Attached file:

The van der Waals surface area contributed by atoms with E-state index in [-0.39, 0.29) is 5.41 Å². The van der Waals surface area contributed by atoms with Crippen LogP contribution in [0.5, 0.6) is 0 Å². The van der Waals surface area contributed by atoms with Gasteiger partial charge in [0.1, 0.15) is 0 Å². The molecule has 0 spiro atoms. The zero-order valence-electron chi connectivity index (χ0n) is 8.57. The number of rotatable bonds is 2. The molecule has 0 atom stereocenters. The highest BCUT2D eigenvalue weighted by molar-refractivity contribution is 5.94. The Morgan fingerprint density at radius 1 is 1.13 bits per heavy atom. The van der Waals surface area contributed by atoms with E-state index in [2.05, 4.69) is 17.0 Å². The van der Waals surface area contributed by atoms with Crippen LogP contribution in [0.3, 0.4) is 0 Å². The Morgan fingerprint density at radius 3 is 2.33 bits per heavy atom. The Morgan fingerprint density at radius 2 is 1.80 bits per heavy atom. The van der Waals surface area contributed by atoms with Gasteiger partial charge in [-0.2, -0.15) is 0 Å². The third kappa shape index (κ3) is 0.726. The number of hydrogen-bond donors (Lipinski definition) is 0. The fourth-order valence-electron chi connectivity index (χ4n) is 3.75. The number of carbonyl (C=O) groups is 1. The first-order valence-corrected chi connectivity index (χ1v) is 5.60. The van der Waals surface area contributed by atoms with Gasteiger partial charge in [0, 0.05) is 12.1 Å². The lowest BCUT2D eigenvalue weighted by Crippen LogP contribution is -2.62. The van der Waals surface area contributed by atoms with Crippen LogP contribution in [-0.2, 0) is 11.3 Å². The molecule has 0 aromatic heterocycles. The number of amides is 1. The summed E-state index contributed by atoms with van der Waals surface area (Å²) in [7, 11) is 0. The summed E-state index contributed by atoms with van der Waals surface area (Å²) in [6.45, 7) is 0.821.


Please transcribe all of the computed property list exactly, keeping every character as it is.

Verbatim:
The van der Waals surface area contributed by atoms with E-state index in [-0.39, 0.29) is 5.41 Å². The van der Waals surface area contributed by atoms with Crippen LogP contribution in [0.5, 0.6) is 0 Å². The van der Waals surface area contributed by atoms with Gasteiger partial charge in [0.1, 0.15) is 0 Å². The molecule has 0 spiro atoms. The zero-order valence-electron chi connectivity index (χ0n) is 8.57. The number of rotatable bonds is 2. The molecule has 0 atom stereocenters. The highest BCUT2D eigenvalue weighted by molar-refractivity contribution is 5.94. The Morgan fingerprint density at radius 1 is 1.13 bits per heavy atom. The van der Waals surface area contributed by atoms with E-state index in [2.05, 4.69) is 17.0 Å². The van der Waals surface area contributed by atoms with Crippen LogP contribution in [0.3, 0.4) is 0 Å². The Morgan fingerprint density at radius 3 is 2.33 bits per heavy atom. The Morgan fingerprint density at radius 2 is 1.80 bits per heavy atom. The van der Waals surface area contributed by atoms with Gasteiger partial charge in [-0.2, -0.15) is 0 Å². The third kappa shape index (κ3) is 0.726. The number of hydrogen-bond donors (Lipinski definition) is 0. The fourth-order valence-electron chi connectivity index (χ4n) is 3.75. The number of carbonyl (C=O) groups is 1. The first-order valence-corrected chi connectivity index (χ1v) is 5.60. The van der Waals surface area contributed by atoms with Gasteiger partial charge in [0, 0.05) is 12.1 Å². The lowest BCUT2D eigenvalue weighted by Crippen LogP contribution is -2.62. The van der Waals surface area contributed by atoms with Crippen LogP contribution in [-0.2, 0) is 11.3 Å². The molecule has 0 aromatic heterocycles. The number of amides is 1. The summed E-state index contributed by atoms with van der Waals surface area (Å²) in [7, 11) is 0. The summed E-state index contributed by atoms with van der Waals surface area (Å²) in [6.45, 7) is 0.821.